RAMONA, Calif. — The problems started seven years ago when Steve Grassilli called the local California Highway Patrol station to complain about the behavior of an officer.
Over the next five years, CHP officers repeatedly pulled Grassilli over, issuing more than 30 citations and impounding his truck.
This week, a jury in San Diego County found that officers had maliciously harassed Grassilli and then had tried to cover up their actions. The panel awarded him $4.5 million in damages.
"I believe [the officers] used power inappropriately and vindictively," said juror Austin Willett. "I feel this was a very serious case and a very serious problem. It was very eye-opening, in that I want to believe the law isn't misused."
The trial has raised eyebrows in Ramona because of what it revealed about the behavior of the CHP officers who patrol some routes there, both in dealing with Grassilli's original complaint and in their ensuing actions.
Five to six officers stationed at El Cajon routinely patrol in Ramona, which is nestled among reddish foothills covered with scraggly scrub and boulders. Grassilli lives in nearby Santa Ysabel and regularly drives through Ramona.
Two CHP officers testified that they were pressured by their superiors to lie under oath.
The jury ruled against two other CHP officers but not the department. As a result, those officers are liable for the judgment. A third officer was found liable as a supervisor but was not ordered to pay any damages. The CHP paid for the defense and expressed frustration at the jury's decision.
"I am extremely disappointed and amazed at this decision," CHP Commissioner D.O. "Spike" Helmick said in a statement. "I disagree entirely with it. We will look at every way humanly possible to appeal it."
Grassilli, a 44-year-old water-tank installer, said he felt vindicated.
"I feel like justice was done," he said. "All I wanted to do was get this straightened out."
The conflict began in 1997. A friend of Grassilli's had received a ticket from CHP Officer Richard Eric Barr for removing the catalytic converter from his vehicle in violation of state law. That angered Grassilli, because he had been told that Barr removed the converter from his own truck to give the motor more power for hauling his boat on a trailer.
Grassilli called the CHP office in El Cajon to complain.
That's when the harassment began, Grassilli's attorney said.
Barr and his supervisor, Sgt. Michael Paul Toth, pulled Grassilli over more than a dozen times in the next five years and issued multiple citations during most stops.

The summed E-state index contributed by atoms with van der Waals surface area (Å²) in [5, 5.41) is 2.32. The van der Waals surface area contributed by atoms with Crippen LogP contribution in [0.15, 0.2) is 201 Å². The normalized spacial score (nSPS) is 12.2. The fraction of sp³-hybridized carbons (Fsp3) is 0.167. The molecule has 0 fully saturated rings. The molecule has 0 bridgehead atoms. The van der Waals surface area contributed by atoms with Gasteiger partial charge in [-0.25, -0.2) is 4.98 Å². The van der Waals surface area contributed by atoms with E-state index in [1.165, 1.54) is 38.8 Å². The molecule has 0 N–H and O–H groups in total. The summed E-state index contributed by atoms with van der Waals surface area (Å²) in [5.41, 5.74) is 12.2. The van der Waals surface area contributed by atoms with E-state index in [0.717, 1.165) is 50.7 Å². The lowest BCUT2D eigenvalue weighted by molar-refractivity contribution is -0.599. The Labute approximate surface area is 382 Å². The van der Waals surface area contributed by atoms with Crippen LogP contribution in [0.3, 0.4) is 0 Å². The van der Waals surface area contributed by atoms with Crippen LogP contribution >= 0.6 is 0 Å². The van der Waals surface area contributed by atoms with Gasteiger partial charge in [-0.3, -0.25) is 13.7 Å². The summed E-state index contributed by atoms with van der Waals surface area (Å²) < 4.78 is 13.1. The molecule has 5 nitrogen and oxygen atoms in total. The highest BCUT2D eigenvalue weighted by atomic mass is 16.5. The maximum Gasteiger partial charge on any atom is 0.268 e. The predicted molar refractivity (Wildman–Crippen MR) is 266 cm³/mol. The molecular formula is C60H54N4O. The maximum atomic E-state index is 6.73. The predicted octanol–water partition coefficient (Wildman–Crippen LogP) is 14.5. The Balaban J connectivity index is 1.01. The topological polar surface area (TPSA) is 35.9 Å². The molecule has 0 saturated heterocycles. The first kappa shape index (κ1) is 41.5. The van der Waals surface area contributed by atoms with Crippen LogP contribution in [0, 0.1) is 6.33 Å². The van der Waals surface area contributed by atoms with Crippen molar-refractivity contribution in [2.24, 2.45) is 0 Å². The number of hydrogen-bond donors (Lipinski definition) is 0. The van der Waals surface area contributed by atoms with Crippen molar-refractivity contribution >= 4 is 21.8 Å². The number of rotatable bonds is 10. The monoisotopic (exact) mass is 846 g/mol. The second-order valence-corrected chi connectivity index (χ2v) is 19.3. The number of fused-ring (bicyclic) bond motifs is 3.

The officers also allegedly targeted vehicles belonging to one of Grassilli's suppliers, who shipped 12-foot-wide water tanks through Ramona.
The officers repeatedly issued tickets to the supplier for various reasons, including improper hauling of water tanks and mirrors they said were too small. The supplier eventually stopped doing business with Grassilli because of the harassment, said attorney Greg Garrison.
Barr also filed a complaint against Grassilli with the San Diego County district attorney, contending that he falsely accused the CHP officer of removing the catalytic converter. Prosecutors filed two misdemeanor counts of making false statements against Grassilli, but a judge threw the case out.
Grassilli filed his civil suit against Barr and Toth in 1999. It alleged that the officers had violated his civil rights and conspired against him. He sought $75,000 in damages.
In court, Barr and Toth denied any wrongdoing, saying that all their traffic stops were justified because they had seen violations.
But two other CHP officers testified that they had been told to ticket Grassilli and at one point conspired to get his truck impounded. They also said superiors pushed them to lie under oath to protect the department.
"I've been told by my supervisors not to associate with Mr. Grassilli or I could lose my resident post and be ordered to work back in the office, where they could keep an eye on me," said Officer Craig Thetford in a deposition.
During the spring trial, Thetford produced internal documents detailing the pressures he said superiors had put on him.
One transcript produced by Thetford quoted a CHP sergeant as expressing displeasure at his deposition.
"You're a member of the department and the department has an opinion. We do not," the sergeant is quoted as saying. "When in deposition, we go out of our way to never be construed in any other way than we want to be construed. We are experts in testimony."
A second officer, Michael Clauser, testified that he felt pressure by superiors to not contradict Barr.
The jury found Barr and Toth guilty of "malicious, wanton or oppressive behavior" against Grassilli. The panel ordered Barr to pay Grassilli $3 million and Toth to pay a little more than $1 million. Grassilli also was awarded $510,000 in compensatory damages.
Juror Willett said he was shocked by some allegations made against the CHP. Still, he said, it was important not to jump to conclusions.
"I don't believe this case should depict the Highway Patrol as a bad organization," he said. "There are good cops out there and I think that the people who do these things maliciously are in the minority, I hope."
CHP spokesman Tom Marshall declined to comment. Barr, Toth and state Deputy Atty. Gen. David Taglienti, who represented them, did not return phone calls seeking comment. Barr is still stationed at El Cajon. Toth has retired.
Grassilli praised the CHP officers who had come forward to back his version of events. Still, he said, he cannot believe his one complaint escalated as much as it did.
"I never believed they could do this. I could see them getting mad and giving me a ticket maybe once," Grassilli said. "There were a lot of officers that came forward. I'm just lucky."